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Egyptian President Meets Israeli Leader to Discuss Settlements, Prisoner Release

Egyptian President Hosni Mubarak hosts Israeli Prime Minister Benjamin Netanyahu in Cairo to discuss the expansion of Israeli settlements in the West Bank and the release of a captured Israeli soldier by the Palestinian militant party Hamas. Egypt has mediated talks between Hamas and Israel in the past.

Israeli Prime Minister Benjamin Netanyahu is visiting Egyptian President Hosni Mubarak to discuss West Bank settlements.

The issue is far from being settled. The United States has called for Israel to freeze settlement construction, but in response Israel insisted the freeze would be time-limited and exclude settlements currently under construction.

Last week, Mr. Netanyahu offered to halt Israeli settlement construction in exchange for normalization with Arab states. This offer was rebuffed by the Arab League and Hamas leadership.

Chair of the Political Science Department at the American University in Cairo Walid Kazziha says that it is likely that Mr. Netanyahu will be attempting to get Mr. Mubarak to ease pressure on Israeli settlement issue.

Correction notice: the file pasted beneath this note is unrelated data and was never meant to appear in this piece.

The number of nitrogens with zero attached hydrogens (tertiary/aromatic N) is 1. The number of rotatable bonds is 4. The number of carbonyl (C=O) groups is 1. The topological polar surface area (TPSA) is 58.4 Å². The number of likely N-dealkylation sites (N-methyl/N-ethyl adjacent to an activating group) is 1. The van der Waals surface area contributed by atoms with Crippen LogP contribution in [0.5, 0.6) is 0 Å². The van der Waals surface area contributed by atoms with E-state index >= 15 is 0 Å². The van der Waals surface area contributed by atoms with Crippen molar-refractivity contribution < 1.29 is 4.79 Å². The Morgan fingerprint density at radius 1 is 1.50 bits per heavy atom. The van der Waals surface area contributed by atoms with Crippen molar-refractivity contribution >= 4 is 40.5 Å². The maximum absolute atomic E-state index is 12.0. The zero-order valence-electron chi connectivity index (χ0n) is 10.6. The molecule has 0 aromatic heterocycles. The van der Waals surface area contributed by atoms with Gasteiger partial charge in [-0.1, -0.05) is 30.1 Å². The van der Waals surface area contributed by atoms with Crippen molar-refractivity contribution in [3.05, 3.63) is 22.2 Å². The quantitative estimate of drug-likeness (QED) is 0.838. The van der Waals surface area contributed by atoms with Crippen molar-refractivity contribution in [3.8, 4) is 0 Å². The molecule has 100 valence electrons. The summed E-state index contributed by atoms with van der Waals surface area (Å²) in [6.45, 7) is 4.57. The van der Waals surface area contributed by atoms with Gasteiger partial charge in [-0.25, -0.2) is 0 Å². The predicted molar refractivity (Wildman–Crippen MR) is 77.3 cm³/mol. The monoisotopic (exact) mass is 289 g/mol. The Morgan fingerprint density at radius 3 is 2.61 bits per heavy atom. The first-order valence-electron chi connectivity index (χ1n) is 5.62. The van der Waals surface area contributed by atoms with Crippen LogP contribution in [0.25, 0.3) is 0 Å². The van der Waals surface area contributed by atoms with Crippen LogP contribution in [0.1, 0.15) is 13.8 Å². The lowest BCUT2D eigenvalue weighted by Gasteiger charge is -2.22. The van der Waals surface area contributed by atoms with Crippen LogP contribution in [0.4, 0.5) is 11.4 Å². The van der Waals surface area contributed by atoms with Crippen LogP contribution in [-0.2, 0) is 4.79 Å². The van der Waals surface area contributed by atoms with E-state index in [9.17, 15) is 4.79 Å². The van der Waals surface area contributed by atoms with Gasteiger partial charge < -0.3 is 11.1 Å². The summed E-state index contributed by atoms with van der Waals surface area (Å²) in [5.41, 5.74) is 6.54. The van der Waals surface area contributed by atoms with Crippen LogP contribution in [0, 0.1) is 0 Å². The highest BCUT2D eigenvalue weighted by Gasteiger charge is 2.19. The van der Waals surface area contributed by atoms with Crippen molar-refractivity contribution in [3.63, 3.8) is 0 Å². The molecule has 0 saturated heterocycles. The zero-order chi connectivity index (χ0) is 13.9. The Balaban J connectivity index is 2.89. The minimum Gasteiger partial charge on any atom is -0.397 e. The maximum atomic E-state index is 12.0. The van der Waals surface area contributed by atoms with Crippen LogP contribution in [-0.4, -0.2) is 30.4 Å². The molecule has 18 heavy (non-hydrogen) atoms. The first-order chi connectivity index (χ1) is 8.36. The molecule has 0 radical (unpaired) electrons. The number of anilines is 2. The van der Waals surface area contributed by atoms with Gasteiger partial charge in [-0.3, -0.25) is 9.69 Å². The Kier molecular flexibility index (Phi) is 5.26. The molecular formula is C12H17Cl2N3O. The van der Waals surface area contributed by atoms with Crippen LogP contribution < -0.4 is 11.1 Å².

"By meeting Mubarak, coming to see Mubarak, is to promise Mubarak something or others so that Mubarak will tone down on this [issue]," said Walid Kazziha.

This visit marks Mr. Netanyahu's second visit to Cairo since May.

The two heads of states are also expected to discuss Egypt's efforts to mediate a prisoner swap between Israel and Hamas. The deal would include the release of an Israeli soldier held by Hamas in the Gaza Strip since 2006.

Egypt has been mediating between rival Palestinian factions - Fatah in the West Bank and Hamas, which rules the Gaza Strip.

On Monday, U.S. envoy George Mitchell will be meeting with Mr. Netanyahu and is expected to further discuss stopping Israeli expansion.

Kazziha says he is not assured Egyptian and American involvement will change the course of the peace process.

"The American pressure is there, but it has not yet manifested itself in a crisis situation," said Kazziha. "The Americans are demanding from the Israelis to stop their settlements or their expansion. There is no crisis, and this could drag on."

There could be a possible revival of peace talks, which have been suspended since December. The meeting would involve Mr. Netanyahu, U.S. President Barack Obama and Palestinian President Mahmoud Abbas alongside the U.N. General Assembly in New York later this month.